Where do you want to live after you’ve reached your retirement age? We make plans when we’re young of what we’ll do, where we’ll live, or who will be there with us. How many people plan for after that time? Where is the best place to live during retirement and how do I find retirement communities near me?
There are so many housing choices for seniors that it can be confusing. Retirement communities are often called by several different names: Age-Restricted retirement communities, Active adult retirement communities, Independent living retirement communities, Assisted Living retirement communities, Continuing care retirement communities. These are all different types of retirement communities and it’s important to know the differences between them to pick the retirement living option that’s best for you.
The term retirement community covers a wide array of senior housing options. They are almost always an age-restricted community. Age-restricted communities are available as 55 Plus Communities or 62 Plus Communities. The Housing for Older Persons Act allows the designation of these age-restricted communities, provided they abide by guidelines and exceptions.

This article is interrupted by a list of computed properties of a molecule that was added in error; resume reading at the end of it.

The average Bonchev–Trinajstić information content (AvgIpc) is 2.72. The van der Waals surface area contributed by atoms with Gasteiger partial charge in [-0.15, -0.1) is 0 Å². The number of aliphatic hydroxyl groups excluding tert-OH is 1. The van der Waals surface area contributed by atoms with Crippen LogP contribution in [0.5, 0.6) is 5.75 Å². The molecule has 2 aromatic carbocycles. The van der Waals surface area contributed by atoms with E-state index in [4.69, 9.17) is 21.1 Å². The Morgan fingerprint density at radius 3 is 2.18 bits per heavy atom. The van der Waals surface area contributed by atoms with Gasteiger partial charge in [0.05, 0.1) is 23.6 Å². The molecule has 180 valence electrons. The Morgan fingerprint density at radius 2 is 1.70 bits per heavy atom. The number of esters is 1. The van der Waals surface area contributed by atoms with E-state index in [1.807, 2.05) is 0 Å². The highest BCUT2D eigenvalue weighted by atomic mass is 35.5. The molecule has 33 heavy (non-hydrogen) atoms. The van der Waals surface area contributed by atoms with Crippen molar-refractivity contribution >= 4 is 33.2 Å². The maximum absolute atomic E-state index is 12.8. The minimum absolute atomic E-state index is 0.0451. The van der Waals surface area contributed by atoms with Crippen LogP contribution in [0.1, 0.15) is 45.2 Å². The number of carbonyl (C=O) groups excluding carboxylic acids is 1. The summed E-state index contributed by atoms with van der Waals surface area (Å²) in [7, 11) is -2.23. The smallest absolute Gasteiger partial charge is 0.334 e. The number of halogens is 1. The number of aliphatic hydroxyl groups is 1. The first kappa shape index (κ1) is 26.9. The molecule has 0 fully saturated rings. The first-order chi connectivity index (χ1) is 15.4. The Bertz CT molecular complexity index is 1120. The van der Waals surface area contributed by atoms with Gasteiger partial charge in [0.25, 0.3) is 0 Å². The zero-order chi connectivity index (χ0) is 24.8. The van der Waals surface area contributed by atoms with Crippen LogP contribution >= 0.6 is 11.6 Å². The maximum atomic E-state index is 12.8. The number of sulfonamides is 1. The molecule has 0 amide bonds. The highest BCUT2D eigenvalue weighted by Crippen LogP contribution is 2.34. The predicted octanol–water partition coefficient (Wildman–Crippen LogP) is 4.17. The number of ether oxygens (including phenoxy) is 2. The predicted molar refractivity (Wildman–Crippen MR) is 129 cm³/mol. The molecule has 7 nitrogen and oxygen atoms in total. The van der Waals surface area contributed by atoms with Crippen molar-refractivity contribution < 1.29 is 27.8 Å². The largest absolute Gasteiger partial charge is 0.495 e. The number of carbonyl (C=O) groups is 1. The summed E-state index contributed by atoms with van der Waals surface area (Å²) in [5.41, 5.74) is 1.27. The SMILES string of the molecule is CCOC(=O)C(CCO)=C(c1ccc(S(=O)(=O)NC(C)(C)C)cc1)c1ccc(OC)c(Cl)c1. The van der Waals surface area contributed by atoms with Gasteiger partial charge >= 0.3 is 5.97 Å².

55 Plus Communities have guidelines that stipulate at least one member of the household is at least 55 years of age. There is an exception for the community that at least 80% of the residents are a minimum of 55 years of age. This allows some flexibility for 55 Plus Communities for new residents.
62 Plus Communities are more stringent about age and there are no exceptions allowed. All residents are required to be at least 62 years of age.
Minors less than 18 years are restricted from being a permanent resident in either of these age-restricted retirement communities.
Aside from the age restriction for residency, retirement communities are physically like regular neighborhoods. They might be made up of stand-alone homes, condos, mobile homes, or buildings containing senior apartments.
Homes within a retirement community were built with the aging senior in mind. Homes are designed to be maintenance free to avoid time consuming and burdensome work doing repairs. No more requirement to mow the lawn, shovel snow, or clean out the gutters.